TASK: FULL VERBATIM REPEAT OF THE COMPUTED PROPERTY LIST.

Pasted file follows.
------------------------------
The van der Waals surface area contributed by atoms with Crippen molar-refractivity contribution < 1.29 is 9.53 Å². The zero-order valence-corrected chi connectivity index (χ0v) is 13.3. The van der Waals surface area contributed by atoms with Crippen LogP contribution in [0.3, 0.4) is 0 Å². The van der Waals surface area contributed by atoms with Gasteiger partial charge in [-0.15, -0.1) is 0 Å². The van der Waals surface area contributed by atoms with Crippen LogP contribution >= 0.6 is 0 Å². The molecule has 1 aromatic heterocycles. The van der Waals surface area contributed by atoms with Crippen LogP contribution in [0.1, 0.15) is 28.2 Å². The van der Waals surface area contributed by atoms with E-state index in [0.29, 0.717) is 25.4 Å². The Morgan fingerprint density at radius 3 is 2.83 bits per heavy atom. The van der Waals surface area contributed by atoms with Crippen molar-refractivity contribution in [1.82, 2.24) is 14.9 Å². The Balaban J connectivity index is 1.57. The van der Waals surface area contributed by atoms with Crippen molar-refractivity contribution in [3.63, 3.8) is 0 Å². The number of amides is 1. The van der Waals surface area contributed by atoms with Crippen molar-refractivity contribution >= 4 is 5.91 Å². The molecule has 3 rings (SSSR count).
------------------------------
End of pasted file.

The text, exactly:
The van der Waals surface area contributed by atoms with Crippen molar-refractivity contribution < 1.29 is 9.53 Å². The zero-order valence-corrected chi connectivity index (χ0v) is 13.3. The van der Waals surface area contributed by atoms with Crippen LogP contribution in [0.3, 0.4) is 0 Å². The van der Waals surface area contributed by atoms with Gasteiger partial charge in [-0.15, -0.1) is 0 Å². The van der Waals surface area contributed by atoms with Crippen LogP contribution >= 0.6 is 0 Å². The molecule has 1 aromatic heterocycles. The van der Waals surface area contributed by atoms with Crippen LogP contribution in [0.1, 0.15) is 28.2 Å². The van der Waals surface area contributed by atoms with E-state index in [0.29, 0.717) is 25.4 Å². The Morgan fingerprint density at radius 3 is 2.83 bits per heavy atom. The van der Waals surface area contributed by atoms with Crippen molar-refractivity contribution in [1.82, 2.24) is 14.9 Å². The Balaban J connectivity index is 1.57. The van der Waals surface area contributed by atoms with Crippen molar-refractivity contribution in [3.63, 3.8) is 0 Å². The number of amides is 1. The van der Waals surface area contributed by atoms with Crippen molar-refractivity contribution >= 4 is 5.91 Å². The molecule has 3 rings (SSSR count).